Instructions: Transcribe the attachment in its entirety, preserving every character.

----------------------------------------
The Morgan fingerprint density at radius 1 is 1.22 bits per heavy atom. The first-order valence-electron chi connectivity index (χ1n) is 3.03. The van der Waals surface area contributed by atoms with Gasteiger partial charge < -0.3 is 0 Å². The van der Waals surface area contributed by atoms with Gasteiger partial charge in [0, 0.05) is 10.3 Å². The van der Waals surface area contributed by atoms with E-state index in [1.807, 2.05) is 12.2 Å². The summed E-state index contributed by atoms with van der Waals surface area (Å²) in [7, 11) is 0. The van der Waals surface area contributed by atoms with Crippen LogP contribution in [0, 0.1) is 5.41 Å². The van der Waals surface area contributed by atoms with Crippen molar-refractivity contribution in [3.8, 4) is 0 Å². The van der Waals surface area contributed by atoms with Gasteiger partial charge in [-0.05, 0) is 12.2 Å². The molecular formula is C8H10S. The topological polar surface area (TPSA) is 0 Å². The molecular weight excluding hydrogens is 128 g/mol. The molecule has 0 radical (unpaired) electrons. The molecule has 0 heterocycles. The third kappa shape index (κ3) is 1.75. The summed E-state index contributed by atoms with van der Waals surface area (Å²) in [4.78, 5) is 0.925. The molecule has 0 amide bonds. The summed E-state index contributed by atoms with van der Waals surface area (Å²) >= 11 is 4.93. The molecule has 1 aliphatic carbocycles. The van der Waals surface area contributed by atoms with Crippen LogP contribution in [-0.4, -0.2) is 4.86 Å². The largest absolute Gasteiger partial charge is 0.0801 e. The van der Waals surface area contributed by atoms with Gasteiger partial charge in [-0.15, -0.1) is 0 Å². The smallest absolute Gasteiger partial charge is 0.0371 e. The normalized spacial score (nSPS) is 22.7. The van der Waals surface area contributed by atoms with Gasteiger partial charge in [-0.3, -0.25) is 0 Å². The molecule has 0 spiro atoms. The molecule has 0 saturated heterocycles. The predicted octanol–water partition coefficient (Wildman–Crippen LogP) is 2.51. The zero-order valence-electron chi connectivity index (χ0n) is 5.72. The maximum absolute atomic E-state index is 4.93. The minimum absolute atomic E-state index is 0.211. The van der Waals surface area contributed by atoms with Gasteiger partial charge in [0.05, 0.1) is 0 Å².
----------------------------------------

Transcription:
The Morgan fingerprint density at radius 1 is 1.22 bits per heavy atom. The first-order valence-electron chi connectivity index (χ1n) is 3.03. The van der Waals surface area contributed by atoms with Gasteiger partial charge < -0.3 is 0 Å². The van der Waals surface area contributed by atoms with Gasteiger partial charge in [0, 0.05) is 10.3 Å². The van der Waals surface area contributed by atoms with E-state index in [1.807, 2.05) is 12.2 Å². The summed E-state index contributed by atoms with van der Waals surface area (Å²) in [7, 11) is 0. The van der Waals surface area contributed by atoms with Crippen LogP contribution in [0, 0.1) is 5.41 Å². The van der Waals surface area contributed by atoms with Crippen molar-refractivity contribution in [3.8, 4) is 0 Å². The van der Waals surface area contributed by atoms with Gasteiger partial charge in [-0.05, 0) is 12.2 Å². The molecular formula is C8H10S. The topological polar surface area (TPSA) is 0 Å². The molecular weight excluding hydrogens is 128 g/mol. The molecule has 0 radical (unpaired) electrons. The molecule has 0 heterocycles. The third kappa shape index (κ3) is 1.75. The summed E-state index contributed by atoms with van der Waals surface area (Å²) in [4.78, 5) is 0.925. The molecule has 0 amide bonds. The summed E-state index contributed by atoms with van der Waals surface area (Å²) >= 11 is 4.93. The molecule has 1 aliphatic carbocycles. The van der Waals surface area contributed by atoms with Crippen LogP contribution in [-0.4, -0.2) is 4.86 Å². The largest absolute Gasteiger partial charge is 0.0801 e. The van der Waals surface area contributed by atoms with Gasteiger partial charge in [-0.15, -0.1) is 0 Å². The smallest absolute Gasteiger partial charge is 0.0371 e. The normalized spacial score (nSPS) is 22.7. The van der Waals surface area contributed by atoms with Gasteiger partial charge in [-0.3, -0.25) is 0 Å². The molecule has 0 spiro atoms. The molecule has 0 saturated heterocycles. The predicted octanol–water partition coefficient (Wildman–Crippen LogP) is 2.51. The zero-order valence-electron chi connectivity index (χ0n) is 5.72. The maximum absolute atomic E-state index is 4.93. The minimum absolute atomic E-state index is 0.211. The van der Waals surface area contributed by atoms with Gasteiger partial charge in [0.05, 0.1) is 0 Å².